Our regression analyses revealed the mean normative rating for each group except corporations to be significantly higher than artificial intelligence (p<2e-16), while the mean normative rating for corporations was significantly lower than for artificial intelligence (Beta=-2.252, SE = 1.110, p<.05). The mean descriptive rating for each group except humans living in the far future was significantly higher than for sentient AI (p<2e-16), while the difference between sentient AI and far future humans was not significant (Beta=1.0132, SE=.8599, p=.239).

When looking at the difference between the desired and current level of protection, seven of the eight other groups had a significantly lower mean ratio between desired and perceived current level of legal protection (p<8.59e-08) than artificial intelligence, while the ratios for artificial intelligence and far future humans were not significantly different (p=.685). 

With regard to politics, our regression analysis revealed politics to be a significant predictor of participants’ response to the normative prompt for sentient AI (Beta=47.9210, SE=1.1163, p=1.49e-05), with liberals endorsing a significantly higher desired level of protection for sentient AI than conservatives.

Figure 1: (A) Perceived current and (B) desired legal protection for sentient Al and other groups

3.2 Personhood and standing

General results of Part II are visualized in Figure 2. With regard to personhood, a lower percentage of participants endorsed (“lean towards” or “accept”) the proposition that sentient artificial intelligence contained at least some persons (33.39%; 95% CI: 30.71 to 36.18) than for any of the groups. The next-lowest group was non-human animals (48.12%; 95% CI: 44.87 to 51.26), the only other group for which less than a majority accepted or leaned towards said proposition. Unsurprisingly, the highest group was humans in the jurisdiction (90.65%; 95% CI: 88.96 to 92.23), followed by humans outside the jurisdiction (80.16%; 95% CI: 78.10 to 82.57), unions (74.59%; 95% CI: 71.8 to 77.21), humans living in the near future (64.09%; 95% CI: 61.33 to 66.93), humans living in the far future (61.75%; 95% CI: 58.98 to 64.45), the environment (54.04%; 95% CI: 51.17 to 57.00), and corporations (53.99%; 95% CI: 51.03 to 56.86).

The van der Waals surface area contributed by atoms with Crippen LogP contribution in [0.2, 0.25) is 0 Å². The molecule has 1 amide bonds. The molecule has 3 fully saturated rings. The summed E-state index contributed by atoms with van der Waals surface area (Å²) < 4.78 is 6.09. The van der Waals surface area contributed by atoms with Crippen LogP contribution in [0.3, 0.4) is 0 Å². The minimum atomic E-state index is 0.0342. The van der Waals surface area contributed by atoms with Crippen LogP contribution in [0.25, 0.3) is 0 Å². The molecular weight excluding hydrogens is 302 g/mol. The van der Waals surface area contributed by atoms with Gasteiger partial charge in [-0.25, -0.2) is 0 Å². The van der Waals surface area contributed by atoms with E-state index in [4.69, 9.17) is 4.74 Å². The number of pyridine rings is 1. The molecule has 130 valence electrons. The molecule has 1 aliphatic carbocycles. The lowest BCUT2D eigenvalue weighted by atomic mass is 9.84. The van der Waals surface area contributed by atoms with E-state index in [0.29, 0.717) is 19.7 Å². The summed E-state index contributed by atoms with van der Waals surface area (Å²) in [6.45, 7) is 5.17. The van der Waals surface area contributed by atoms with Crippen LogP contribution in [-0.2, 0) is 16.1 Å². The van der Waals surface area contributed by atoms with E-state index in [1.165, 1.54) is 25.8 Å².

With regard to standing, the percentage of participants who endorsed (“lean towards” or “accept”) the proposition that sentient artificial intelligence should have the right to bring forth a lawsuit was similarly lower (34.87%; 95% CI: 32.21 to 37.70) than for all other groups. The next-lowest groups, for whom only a minority of participants endorsed said proposition, were humans living in the far future (41.40%; 95% CI: 38.73 to 44.33), humans living in the near future (43.80%; 95% CI: 40.72 to 46.62), and non-human animals (47.68%; 95% CI: 44.73 to 50.54). The group with the highest endorsement percentage was humans in the jurisdiction (90.60%; 95% CI: 88.89 to 92.21), followed by unions (82.23%; 95% CI: 79.96 to 84.50), humans outside the jurisdiction (71.25%; 95% CI: 68.55 to 73.76), corporations (66.67%; 95% CI: 64.05 to 69.19), and the environment (60.50%; 95% CI: 57.73 to 63.54).